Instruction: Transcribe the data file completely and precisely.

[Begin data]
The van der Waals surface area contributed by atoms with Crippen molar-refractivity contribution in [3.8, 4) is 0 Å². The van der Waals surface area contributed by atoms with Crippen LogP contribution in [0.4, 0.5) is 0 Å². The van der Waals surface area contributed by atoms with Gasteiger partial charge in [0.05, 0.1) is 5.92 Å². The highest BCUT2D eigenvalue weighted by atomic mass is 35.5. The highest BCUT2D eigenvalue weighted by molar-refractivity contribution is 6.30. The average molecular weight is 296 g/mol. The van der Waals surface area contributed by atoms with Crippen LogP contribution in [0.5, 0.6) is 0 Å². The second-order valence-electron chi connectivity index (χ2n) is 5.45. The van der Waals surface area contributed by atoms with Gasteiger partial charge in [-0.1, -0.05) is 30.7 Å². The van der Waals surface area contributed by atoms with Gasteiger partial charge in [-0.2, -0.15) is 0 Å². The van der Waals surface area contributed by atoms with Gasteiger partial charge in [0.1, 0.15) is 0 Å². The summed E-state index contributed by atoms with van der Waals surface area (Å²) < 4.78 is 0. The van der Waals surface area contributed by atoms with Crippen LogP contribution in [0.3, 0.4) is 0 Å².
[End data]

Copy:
The van der Waals surface area contributed by atoms with Crippen molar-refractivity contribution in [3.8, 4) is 0 Å². The van der Waals surface area contributed by atoms with Crippen LogP contribution in [0.4, 0.5) is 0 Å². The van der Waals surface area contributed by atoms with Gasteiger partial charge in [0.05, 0.1) is 5.92 Å². The highest BCUT2D eigenvalue weighted by atomic mass is 35.5. The highest BCUT2D eigenvalue weighted by molar-refractivity contribution is 6.30. The average molecular weight is 296 g/mol. The van der Waals surface area contributed by atoms with Crippen LogP contribution in [0.5, 0.6) is 0 Å². The second-order valence-electron chi connectivity index (χ2n) is 5.45. The van der Waals surface area contributed by atoms with Gasteiger partial charge in [-0.1, -0.05) is 30.7 Å². The van der Waals surface area contributed by atoms with Gasteiger partial charge in [-0.2, -0.15) is 0 Å². The van der Waals surface area contributed by atoms with Gasteiger partial charge in [0.1, 0.15) is 0 Å². The summed E-state index contributed by atoms with van der Waals surface area (Å²) < 4.78 is 0. The van der Waals surface area contributed by atoms with Crippen LogP contribution in [0.3, 0.4) is 0 Å².